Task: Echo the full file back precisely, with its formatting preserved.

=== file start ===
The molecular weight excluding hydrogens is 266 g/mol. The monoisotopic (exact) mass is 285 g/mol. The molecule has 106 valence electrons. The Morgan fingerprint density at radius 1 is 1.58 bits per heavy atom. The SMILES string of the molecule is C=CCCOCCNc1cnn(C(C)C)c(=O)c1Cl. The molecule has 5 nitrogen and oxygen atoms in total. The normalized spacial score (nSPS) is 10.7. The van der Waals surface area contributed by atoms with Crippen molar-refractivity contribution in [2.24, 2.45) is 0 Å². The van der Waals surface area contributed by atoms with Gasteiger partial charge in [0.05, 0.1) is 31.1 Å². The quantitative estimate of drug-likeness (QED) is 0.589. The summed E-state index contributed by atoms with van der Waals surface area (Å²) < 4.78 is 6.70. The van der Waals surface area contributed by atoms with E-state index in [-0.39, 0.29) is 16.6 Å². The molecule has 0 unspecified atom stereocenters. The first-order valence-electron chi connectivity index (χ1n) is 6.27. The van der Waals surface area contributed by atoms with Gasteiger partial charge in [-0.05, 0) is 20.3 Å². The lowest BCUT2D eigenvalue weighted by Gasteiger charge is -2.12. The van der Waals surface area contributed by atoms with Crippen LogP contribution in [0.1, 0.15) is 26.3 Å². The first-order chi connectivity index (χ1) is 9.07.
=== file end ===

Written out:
The molecular weight excluding hydrogens is 266 g/mol. The monoisotopic (exact) mass is 285 g/mol. The molecule has 106 valence electrons. The Morgan fingerprint density at radius 1 is 1.58 bits per heavy atom. The SMILES string of the molecule is C=CCCOCCNc1cnn(C(C)C)c(=O)c1Cl. The molecule has 5 nitrogen and oxygen atoms in total. The normalized spacial score (nSPS) is 10.7. The van der Waals surface area contributed by atoms with Crippen molar-refractivity contribution in [2.24, 2.45) is 0 Å². The van der Waals surface area contributed by atoms with Gasteiger partial charge in [0.05, 0.1) is 31.1 Å². The quantitative estimate of drug-likeness (QED) is 0.589. The summed E-state index contributed by atoms with van der Waals surface area (Å²) < 4.78 is 6.70. The van der Waals surface area contributed by atoms with E-state index in [-0.39, 0.29) is 16.6 Å². The molecule has 0 unspecified atom stereocenters. The first-order valence-electron chi connectivity index (χ1n) is 6.27. The van der Waals surface area contributed by atoms with Gasteiger partial charge in [-0.05, 0) is 20.3 Å². The lowest BCUT2D eigenvalue weighted by Gasteiger charge is -2.12. The van der Waals surface area contributed by atoms with Crippen LogP contribution in [0.1, 0.15) is 26.3 Å². The first-order chi connectivity index (χ1) is 9.07.